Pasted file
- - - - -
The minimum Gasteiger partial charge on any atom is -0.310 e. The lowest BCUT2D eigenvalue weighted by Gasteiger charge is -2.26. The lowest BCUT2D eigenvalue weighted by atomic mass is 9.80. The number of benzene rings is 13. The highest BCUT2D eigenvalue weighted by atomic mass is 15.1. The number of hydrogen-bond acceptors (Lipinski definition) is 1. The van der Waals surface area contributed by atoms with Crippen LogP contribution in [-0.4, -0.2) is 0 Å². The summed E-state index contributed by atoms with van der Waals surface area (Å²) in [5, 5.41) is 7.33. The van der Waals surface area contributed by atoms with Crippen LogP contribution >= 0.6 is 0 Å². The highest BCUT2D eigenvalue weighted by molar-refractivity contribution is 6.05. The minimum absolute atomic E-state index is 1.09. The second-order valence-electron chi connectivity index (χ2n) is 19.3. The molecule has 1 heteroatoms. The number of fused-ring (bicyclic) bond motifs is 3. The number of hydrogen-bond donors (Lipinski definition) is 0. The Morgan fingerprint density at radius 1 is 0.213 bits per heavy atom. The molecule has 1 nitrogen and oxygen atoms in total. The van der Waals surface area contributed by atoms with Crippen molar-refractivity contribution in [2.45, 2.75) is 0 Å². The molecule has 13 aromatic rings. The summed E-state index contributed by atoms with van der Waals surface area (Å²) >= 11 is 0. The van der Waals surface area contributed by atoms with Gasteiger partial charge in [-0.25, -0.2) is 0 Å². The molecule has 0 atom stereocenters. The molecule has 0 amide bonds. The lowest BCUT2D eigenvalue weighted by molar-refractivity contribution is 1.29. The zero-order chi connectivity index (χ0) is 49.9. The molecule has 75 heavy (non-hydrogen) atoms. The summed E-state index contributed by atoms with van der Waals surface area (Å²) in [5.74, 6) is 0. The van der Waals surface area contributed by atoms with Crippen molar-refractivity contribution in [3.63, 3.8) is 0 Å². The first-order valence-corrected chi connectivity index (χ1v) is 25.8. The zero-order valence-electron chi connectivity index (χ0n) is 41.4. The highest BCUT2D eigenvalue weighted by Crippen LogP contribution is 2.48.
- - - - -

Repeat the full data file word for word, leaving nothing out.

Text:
The minimum Gasteiger partial charge on any atom is -0.310 e. The lowest BCUT2D eigenvalue weighted by Gasteiger charge is -2.26. The lowest BCUT2D eigenvalue weighted by atomic mass is 9.80. The number of benzene rings is 13. The highest BCUT2D eigenvalue weighted by atomic mass is 15.1. The number of hydrogen-bond acceptors (Lipinski definition) is 1. The van der Waals surface area contributed by atoms with Crippen LogP contribution in [-0.4, -0.2) is 0 Å². The summed E-state index contributed by atoms with van der Waals surface area (Å²) in [5, 5.41) is 7.33. The van der Waals surface area contributed by atoms with Crippen LogP contribution >= 0.6 is 0 Å². The highest BCUT2D eigenvalue weighted by molar-refractivity contribution is 6.05. The minimum absolute atomic E-state index is 1.09. The second-order valence-electron chi connectivity index (χ2n) is 19.3. The molecule has 1 heteroatoms. The number of fused-ring (bicyclic) bond motifs is 3. The number of hydrogen-bond donors (Lipinski definition) is 0. The Morgan fingerprint density at radius 1 is 0.213 bits per heavy atom. The molecule has 1 nitrogen and oxygen atoms in total. The van der Waals surface area contributed by atoms with Crippen molar-refractivity contribution in [2.45, 2.75) is 0 Å². The molecule has 13 aromatic rings. The summed E-state index contributed by atoms with van der Waals surface area (Å²) >= 11 is 0. The van der Waals surface area contributed by atoms with Gasteiger partial charge in [-0.25, -0.2) is 0 Å². The molecule has 0 atom stereocenters. The molecule has 0 amide bonds. The lowest BCUT2D eigenvalue weighted by molar-refractivity contribution is 1.29. The zero-order chi connectivity index (χ0) is 49.9. The molecule has 75 heavy (non-hydrogen) atoms. The summed E-state index contributed by atoms with van der Waals surface area (Å²) in [5.74, 6) is 0. The van der Waals surface area contributed by atoms with Crippen molar-refractivity contribution in [3.63, 3.8) is 0 Å². The first-order valence-corrected chi connectivity index (χ1v) is 25.8. The zero-order valence-electron chi connectivity index (χ0n) is 41.4. The highest BCUT2D eigenvalue weighted by Crippen LogP contribution is 2.48.